|Photo by Joseph Marzullo/WENN|
When The Will Rogers Follies premiered on Broadway in April of 1991, Jerry Mitchell didn't expect to be standing center stage again, especially not in a tiny loincloth with a G-string up the back, a Native American headdress atop his head and bells on his ankles.
Jeff Calhoun, who today is the Tony-nominated director-choreographer of Broadway's Newsies, was assisting Tommy Tune on his latest Broadway musical at the time, The Will Rogers Follies. He and Mitchell had become friends during the shooting of the movie adaptation of The Best Little Whorehouse in Texas, and Calhoun was in search of a very specific type of male dancer to join the cast of The Will Rogers Follies.
"Look, I need someone who can do an Indian dance, and you've gotta sing in this quartet, but you gotta be in great shape," Mitchell recalled Calhoun saying. "I remember when he asked me if I was interested, I pulled up my shirt and said, 'Look at me! I'm just out of a relationship. I'm in the best shape of my life. This is my revenge. Get me on stage!'"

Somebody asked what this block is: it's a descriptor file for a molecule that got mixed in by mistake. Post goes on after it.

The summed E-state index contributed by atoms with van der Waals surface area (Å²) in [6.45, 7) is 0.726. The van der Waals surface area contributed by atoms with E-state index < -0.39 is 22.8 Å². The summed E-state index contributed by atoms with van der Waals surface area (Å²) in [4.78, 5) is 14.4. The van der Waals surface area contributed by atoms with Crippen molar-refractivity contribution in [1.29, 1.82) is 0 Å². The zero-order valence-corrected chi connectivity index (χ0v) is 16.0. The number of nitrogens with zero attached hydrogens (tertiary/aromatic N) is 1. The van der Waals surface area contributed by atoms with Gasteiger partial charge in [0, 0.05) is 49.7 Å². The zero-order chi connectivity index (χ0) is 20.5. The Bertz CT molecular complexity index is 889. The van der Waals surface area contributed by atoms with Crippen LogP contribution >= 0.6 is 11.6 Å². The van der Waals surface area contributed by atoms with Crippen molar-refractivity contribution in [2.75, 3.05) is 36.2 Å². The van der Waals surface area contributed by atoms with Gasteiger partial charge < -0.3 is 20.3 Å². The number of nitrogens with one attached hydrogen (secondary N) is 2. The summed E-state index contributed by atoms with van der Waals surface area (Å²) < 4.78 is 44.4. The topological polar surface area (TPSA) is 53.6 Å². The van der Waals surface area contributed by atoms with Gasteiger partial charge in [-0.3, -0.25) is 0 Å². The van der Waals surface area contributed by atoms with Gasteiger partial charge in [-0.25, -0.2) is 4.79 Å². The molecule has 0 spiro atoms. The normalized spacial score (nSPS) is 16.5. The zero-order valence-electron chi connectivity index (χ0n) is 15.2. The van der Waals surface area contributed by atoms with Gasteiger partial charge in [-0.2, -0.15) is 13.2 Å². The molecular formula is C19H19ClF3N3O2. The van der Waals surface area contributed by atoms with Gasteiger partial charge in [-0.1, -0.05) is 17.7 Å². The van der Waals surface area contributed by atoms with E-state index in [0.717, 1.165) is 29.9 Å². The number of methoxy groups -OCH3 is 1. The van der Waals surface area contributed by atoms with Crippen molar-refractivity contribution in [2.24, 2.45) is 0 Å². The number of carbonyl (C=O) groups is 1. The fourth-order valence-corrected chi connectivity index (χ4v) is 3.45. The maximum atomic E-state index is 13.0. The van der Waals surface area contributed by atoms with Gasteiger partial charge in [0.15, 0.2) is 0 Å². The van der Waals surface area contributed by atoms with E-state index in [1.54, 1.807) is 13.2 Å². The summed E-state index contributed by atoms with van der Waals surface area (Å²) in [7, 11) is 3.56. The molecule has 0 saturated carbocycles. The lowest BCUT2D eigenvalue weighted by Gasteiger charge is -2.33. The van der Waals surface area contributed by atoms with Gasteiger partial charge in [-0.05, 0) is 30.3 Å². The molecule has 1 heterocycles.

Months later Mitchell was back in the spotlight, showcased as "Indian of The Dawn" in The Will Rogers Follies. "Ring those bells baby," Mitchell laughed referencing Tune's choreography for the sequence. "And I did. I rang those bells to the tune of Valentino sending me a diamond and sapphire cross backstage. I was the modern-day Ziegfeld Girl."
After leaving the cast of On Your Toes in the mid-1980s, chorus-kid Mitchell was ready to retire from the line. He had four Broadway shows and a movie musical under his belt and followed his time in the chorus as an assistant to legendary director-choreographer Michael Bennett.
It was Bennett and co-choreographer Bob Avian who first saw Mitchell at an audition for A Chorus Line during college and gave him a job in the first national tour of the musical on the spot. He joined the tour two weeks later, immediately following his sophomore year of college.
But by the time The Will Rogers Follies opened in 1991, Bennett had been gone for four years, losing his battle to AIDS-related lymphoma in 1987.
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